TECH TALK: Internet Tea Leaves: Googles Intent (Part 4)

Forbes wrote about the potential importance of Google Talk: By distributing the program, Google could also cash in on its core business of helping Internet users find information, selling advertising space on those search results. Ultimately, Google could charge advertisers extra for a “call me” button, providing consumers with a direct link to call a business they find in a search. Imagine searching on Google for details about a local restaurant and calling for reservations without leaving your search results page The true promise of Google Talk –and the company’s likely goal–is to eventually provide full telephone capabilities, and to make a user’s Gmail address their primary point of contact, on or offlineBy using the same identifying name for several different kinds of communication, Google hopes to put itself at the center of all of its customer’s communications.

Phil Windley builds on the concept of Identity: Google’s strategy is based on becoming the Internet OS and integrating commodity components (i.e. Linux, OS X, and Windows). Google can’t build an integration point without an identity strategy and their identity strategy has to include synchronous messaging and presencethings they get in spades and on the cheap from a IM system built on XMPP.

The Pondering Primate wrote about Googles decision to link a Gmail ID with the users mobile number:

Looking closer at Google’s Talk, I realize they are in the process of dominating the mobile space as well. One of the ways to get GoogleTalk is is if you have Gmail (or are invited for a Gmail account).

Now you can get a Gmail account AND GoogleTalk if you just give Google your mobile number. What a smart way to not only to get people to sign up, but to get a mobile phone number database.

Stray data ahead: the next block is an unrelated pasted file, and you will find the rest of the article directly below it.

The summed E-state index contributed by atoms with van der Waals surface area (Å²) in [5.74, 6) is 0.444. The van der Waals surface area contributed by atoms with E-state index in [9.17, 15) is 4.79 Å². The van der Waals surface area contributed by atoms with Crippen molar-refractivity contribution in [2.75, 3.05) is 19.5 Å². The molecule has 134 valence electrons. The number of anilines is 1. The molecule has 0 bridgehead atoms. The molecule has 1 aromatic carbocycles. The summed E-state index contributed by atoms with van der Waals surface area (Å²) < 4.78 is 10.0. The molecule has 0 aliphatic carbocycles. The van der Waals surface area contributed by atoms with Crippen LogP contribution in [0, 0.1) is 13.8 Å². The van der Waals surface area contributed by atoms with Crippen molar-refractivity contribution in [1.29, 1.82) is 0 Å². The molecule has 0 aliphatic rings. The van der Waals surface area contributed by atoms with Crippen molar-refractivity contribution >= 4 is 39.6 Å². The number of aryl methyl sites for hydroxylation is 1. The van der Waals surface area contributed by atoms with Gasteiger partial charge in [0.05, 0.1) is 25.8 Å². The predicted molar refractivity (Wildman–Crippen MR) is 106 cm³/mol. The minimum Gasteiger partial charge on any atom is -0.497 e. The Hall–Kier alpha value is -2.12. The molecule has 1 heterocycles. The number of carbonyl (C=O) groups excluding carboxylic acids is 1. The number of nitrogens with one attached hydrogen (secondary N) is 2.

Things I see Google does with this if they create a mobile messenger.

Google would have a permanent search window on your mobile for search, IM, or VOIP.

Google SMS would be incorporated into this search window.

Google would keep track of all of your mobile search requests in your Gmail that you could review later on the big screen.

See an interesting product and want more info? Type in the barcode or take a picture and send to Google SMS. Get info back on the product and that info is stored in your Gmail account under “Things I Mobile Googled Today”.

The Pondering Primate had this to say about Googles purchase of Android:

Would you download a Google toolbar for your mobile? Instead of going to, you had a little search box that you could type a search query in.

What if that search window incorporated GPS into your search query?

What would Google have to offer you, to make this part of your mobile screen?

Do you see where this is going? When you agree to download this mobile toolbar, you have given Google (and their clients) permission to advertise to you.

Think of taking Google’s keyword revenue model and DOUBLING IT by offering a mobile version.

Tomorrow: Googles Intent (continued)

TECH TALK Internet Tea Leaves+T

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Rajesh Jain

An Entrepreneur based in Mumbai, India.